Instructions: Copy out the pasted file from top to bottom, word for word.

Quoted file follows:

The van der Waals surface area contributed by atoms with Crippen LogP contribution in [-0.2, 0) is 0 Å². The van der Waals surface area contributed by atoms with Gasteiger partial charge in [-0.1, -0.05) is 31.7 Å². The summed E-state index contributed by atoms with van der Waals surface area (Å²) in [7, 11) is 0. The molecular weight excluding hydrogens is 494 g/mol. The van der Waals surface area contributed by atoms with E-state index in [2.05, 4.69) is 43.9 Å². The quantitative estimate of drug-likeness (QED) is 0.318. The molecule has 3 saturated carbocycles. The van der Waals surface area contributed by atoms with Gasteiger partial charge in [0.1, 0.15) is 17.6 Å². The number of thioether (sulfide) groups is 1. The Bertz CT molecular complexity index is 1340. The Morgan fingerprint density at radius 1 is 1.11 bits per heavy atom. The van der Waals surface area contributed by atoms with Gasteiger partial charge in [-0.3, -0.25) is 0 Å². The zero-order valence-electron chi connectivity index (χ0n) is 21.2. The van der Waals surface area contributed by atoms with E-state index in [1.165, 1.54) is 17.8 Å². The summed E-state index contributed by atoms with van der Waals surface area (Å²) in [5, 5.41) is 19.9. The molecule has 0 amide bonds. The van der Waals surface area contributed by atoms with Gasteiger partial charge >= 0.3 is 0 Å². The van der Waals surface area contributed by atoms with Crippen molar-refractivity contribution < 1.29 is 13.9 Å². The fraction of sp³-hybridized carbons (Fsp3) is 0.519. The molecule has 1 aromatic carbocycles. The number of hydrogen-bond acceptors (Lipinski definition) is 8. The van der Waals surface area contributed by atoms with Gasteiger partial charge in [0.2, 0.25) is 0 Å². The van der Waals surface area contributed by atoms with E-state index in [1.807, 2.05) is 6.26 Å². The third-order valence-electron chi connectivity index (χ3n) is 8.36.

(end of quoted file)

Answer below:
The van der Waals surface area contributed by atoms with Crippen LogP contribution in [-0.2, 0) is 0 Å². The van der Waals surface area contributed by atoms with Gasteiger partial charge in [-0.1, -0.05) is 31.7 Å². The summed E-state index contributed by atoms with van der Waals surface area (Å²) in [7, 11) is 0. The molecular weight excluding hydrogens is 494 g/mol. The van der Waals surface area contributed by atoms with E-state index in [2.05, 4.69) is 43.9 Å². The quantitative estimate of drug-likeness (QED) is 0.318. The molecule has 3 saturated carbocycles. The van der Waals surface area contributed by atoms with Gasteiger partial charge in [0.1, 0.15) is 17.6 Å². The number of thioether (sulfide) groups is 1. The Bertz CT molecular complexity index is 1340. The Morgan fingerprint density at radius 1 is 1.11 bits per heavy atom. The van der Waals surface area contributed by atoms with Gasteiger partial charge in [-0.3, -0.25) is 0 Å². The zero-order valence-electron chi connectivity index (χ0n) is 21.2. The van der Waals surface area contributed by atoms with E-state index in [1.165, 1.54) is 17.8 Å². The summed E-state index contributed by atoms with van der Waals surface area (Å²) in [5, 5.41) is 19.9. The molecule has 0 amide bonds. The van der Waals surface area contributed by atoms with Gasteiger partial charge >= 0.3 is 0 Å². The van der Waals surface area contributed by atoms with Crippen molar-refractivity contribution < 1.29 is 13.9 Å². The fraction of sp³-hybridized carbons (Fsp3) is 0.519. The molecule has 1 aromatic carbocycles. The number of hydrogen-bond acceptors (Lipinski definition) is 8. The van der Waals surface area contributed by atoms with Gasteiger partial charge in [0.2, 0.25) is 0 Å². The van der Waals surface area contributed by atoms with E-state index in [1.807, 2.05) is 6.26 Å². The third-order valence-electron chi connectivity index (χ3n) is 8.36.